I am a huge fan of online learning and DIY PD! I absolutely love everything about it - that you can customize your learning topics and goals, that it is can be so flexible, that there is an endless variety of resources and formats. This is really the ideal form that the internet can take; connecting a world of avid learners who can share and grow together in ways that were not possible even 25 years ago.
I already do a ton of online learning and PD, but really enjoyed exploring some of the articles and resources in this assignment. From Building a Personal Learning Network – 10 resources to add to your professional development toolbox, I was intrigued by "Unconferences and Camps", which is one of the few resources I have not yet explored. I investigated this topic even further in Edcamps: Remixing Professional Development. In this article, the author, Andrew Marcinek, hosted edcamps for colleagues, and they sound amazing! This is something I will definitely keep my eye out for in the future. I love the concept of turning "meetings into conversation" and leaving the agenda open for organic learning opportunities. Some of the best PD I have ever participated in has been more of a conversation; although it must be said, some of the worse PD I have participated in lacked any kind of prescriptive teaching and lead to confusion and frustration during the break-out work sessions. So it's a fine line between guided exploration and all-out free range learning!
This year I have enjoyed participating in a new online learning venue: "Tell It On Tuesdays", organized by my area BOCES SLS. So far I have attended two of these online webinars and am scheduled for a third on February 14th (I just wish it weren't on Valentine's Day!). These were supposed to be opportunities for member librarians to share areas of their own expertise with each other, but so far the first two I participated in were facilitated by professional organizations - TeachingBooks.net and CDLC. The next one will be the first facilitated by a colleague, so I'm excited to see how that goes. The first two had only myself and 1 or 2 other participants, which I think is really sad. I wish more people would make time to support this great opportunity, because otherwise, I fear it will not be continued next year. I do earn PD credit for participating, and I really enjoy the informal feel of these local events.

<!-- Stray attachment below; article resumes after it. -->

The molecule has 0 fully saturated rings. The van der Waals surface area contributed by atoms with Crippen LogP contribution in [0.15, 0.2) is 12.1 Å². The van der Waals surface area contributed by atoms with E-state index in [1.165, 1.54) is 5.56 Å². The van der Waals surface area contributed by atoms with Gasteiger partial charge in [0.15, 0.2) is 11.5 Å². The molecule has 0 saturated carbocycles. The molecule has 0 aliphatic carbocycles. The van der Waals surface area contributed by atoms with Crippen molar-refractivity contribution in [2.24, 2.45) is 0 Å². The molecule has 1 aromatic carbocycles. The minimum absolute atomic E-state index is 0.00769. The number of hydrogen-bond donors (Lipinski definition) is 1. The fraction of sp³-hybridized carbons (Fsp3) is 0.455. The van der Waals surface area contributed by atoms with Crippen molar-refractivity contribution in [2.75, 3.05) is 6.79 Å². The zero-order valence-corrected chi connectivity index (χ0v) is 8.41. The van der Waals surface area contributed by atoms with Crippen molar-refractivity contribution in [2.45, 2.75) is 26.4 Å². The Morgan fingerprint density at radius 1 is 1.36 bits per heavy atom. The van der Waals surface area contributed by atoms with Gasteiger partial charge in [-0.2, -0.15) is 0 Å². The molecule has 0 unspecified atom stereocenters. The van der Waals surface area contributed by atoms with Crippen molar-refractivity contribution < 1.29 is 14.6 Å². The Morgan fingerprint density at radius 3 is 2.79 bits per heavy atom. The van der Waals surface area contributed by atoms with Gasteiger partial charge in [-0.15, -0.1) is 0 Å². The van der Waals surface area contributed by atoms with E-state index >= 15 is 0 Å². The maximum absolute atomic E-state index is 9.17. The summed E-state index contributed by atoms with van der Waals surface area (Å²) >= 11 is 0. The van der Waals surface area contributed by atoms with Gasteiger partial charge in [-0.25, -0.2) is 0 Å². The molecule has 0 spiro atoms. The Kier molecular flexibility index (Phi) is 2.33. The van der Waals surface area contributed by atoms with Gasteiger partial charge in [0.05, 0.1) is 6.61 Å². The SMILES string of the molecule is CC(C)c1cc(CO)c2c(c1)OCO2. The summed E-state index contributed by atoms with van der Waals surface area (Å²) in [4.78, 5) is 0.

I have also taken two online post-grad classes through SUNY Buffalo. They were both a lot of work and required significant time and participation. One actually assigned hundreds of pages of professional reading each week! Both required daily participation in discussion boards, and both had written assignments, too. I would say these courses required MORE effort than a traditional grad class, but the trade-off was being able to log in from home when time allowed as opposed to having a designated meeting time and place. I will endure a lot of extra work for that flexibility!
I'm also a big fan of YouTube learning and just general online searching for professional information. Thanks to the internet, it has never been easier to chart your own course and to become the professional you aspire to be!
And the biggest thank you of all goes to you, Polly, for putting together these Cool Tools workshops! I do some of my best learning in this forum, and there is always something new to explore. Here's to many, many more tracks of Cool Tools!!